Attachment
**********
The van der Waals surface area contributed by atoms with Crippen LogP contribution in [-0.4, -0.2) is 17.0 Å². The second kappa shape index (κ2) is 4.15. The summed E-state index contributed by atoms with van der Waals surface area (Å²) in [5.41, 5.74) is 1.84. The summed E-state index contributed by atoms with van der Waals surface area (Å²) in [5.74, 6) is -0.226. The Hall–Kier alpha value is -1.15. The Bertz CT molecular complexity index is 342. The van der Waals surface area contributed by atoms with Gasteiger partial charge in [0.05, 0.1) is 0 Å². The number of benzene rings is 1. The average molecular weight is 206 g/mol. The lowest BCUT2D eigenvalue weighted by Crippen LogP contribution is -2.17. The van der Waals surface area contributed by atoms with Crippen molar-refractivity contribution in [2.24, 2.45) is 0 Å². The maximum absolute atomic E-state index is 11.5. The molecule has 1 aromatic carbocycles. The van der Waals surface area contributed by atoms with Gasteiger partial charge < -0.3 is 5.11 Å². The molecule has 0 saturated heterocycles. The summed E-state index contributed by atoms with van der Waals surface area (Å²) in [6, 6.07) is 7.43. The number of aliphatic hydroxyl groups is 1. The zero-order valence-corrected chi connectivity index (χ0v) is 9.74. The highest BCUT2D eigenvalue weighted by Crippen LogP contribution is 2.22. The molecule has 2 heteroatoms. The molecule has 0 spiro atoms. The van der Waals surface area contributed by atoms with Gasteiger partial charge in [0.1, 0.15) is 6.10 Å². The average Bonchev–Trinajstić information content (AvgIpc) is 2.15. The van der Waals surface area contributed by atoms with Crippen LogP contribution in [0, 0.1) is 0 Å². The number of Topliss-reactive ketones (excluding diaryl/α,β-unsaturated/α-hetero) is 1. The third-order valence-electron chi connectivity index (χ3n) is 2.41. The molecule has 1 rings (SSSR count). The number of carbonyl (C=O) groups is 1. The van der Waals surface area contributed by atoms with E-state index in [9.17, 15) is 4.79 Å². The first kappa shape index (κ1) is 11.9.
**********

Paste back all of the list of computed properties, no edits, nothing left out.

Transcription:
The van der Waals surface area contributed by atoms with Crippen LogP contribution in [-0.4, -0.2) is 17.0 Å². The second kappa shape index (κ2) is 4.15. The summed E-state index contributed by atoms with van der Waals surface area (Å²) in [5.41, 5.74) is 1.84. The summed E-state index contributed by atoms with van der Waals surface area (Å²) in [5.74, 6) is -0.226. The Hall–Kier alpha value is -1.15. The Bertz CT molecular complexity index is 342. The van der Waals surface area contributed by atoms with Gasteiger partial charge in [0.05, 0.1) is 0 Å². The number of benzene rings is 1. The average molecular weight is 206 g/mol. The lowest BCUT2D eigenvalue weighted by Crippen LogP contribution is -2.17. The van der Waals surface area contributed by atoms with Crippen molar-refractivity contribution in [2.24, 2.45) is 0 Å². The maximum absolute atomic E-state index is 11.5. The molecule has 1 aromatic carbocycles. The van der Waals surface area contributed by atoms with Gasteiger partial charge < -0.3 is 5.11 Å². The molecule has 0 saturated heterocycles. The summed E-state index contributed by atoms with van der Waals surface area (Å²) in [6, 6.07) is 7.43. The number of aliphatic hydroxyl groups is 1. The zero-order valence-corrected chi connectivity index (χ0v) is 9.74. The highest BCUT2D eigenvalue weighted by Crippen LogP contribution is 2.22. The molecule has 2 heteroatoms. The molecule has 0 spiro atoms. The van der Waals surface area contributed by atoms with Gasteiger partial charge in [0.1, 0.15) is 6.10 Å². The average Bonchev–Trinajstić information content (AvgIpc) is 2.15. The van der Waals surface area contributed by atoms with Crippen LogP contribution in [0, 0.1) is 0 Å². The number of Topliss-reactive ketones (excluding diaryl/α,β-unsaturated/α-hetero) is 1. The third-order valence-electron chi connectivity index (χ3n) is 2.41. The molecule has 1 rings (SSSR count). The number of carbonyl (C=O) groups is 1. The van der Waals surface area contributed by atoms with E-state index in [9.17, 15) is 4.79 Å². The first kappa shape index (κ1) is 11.9.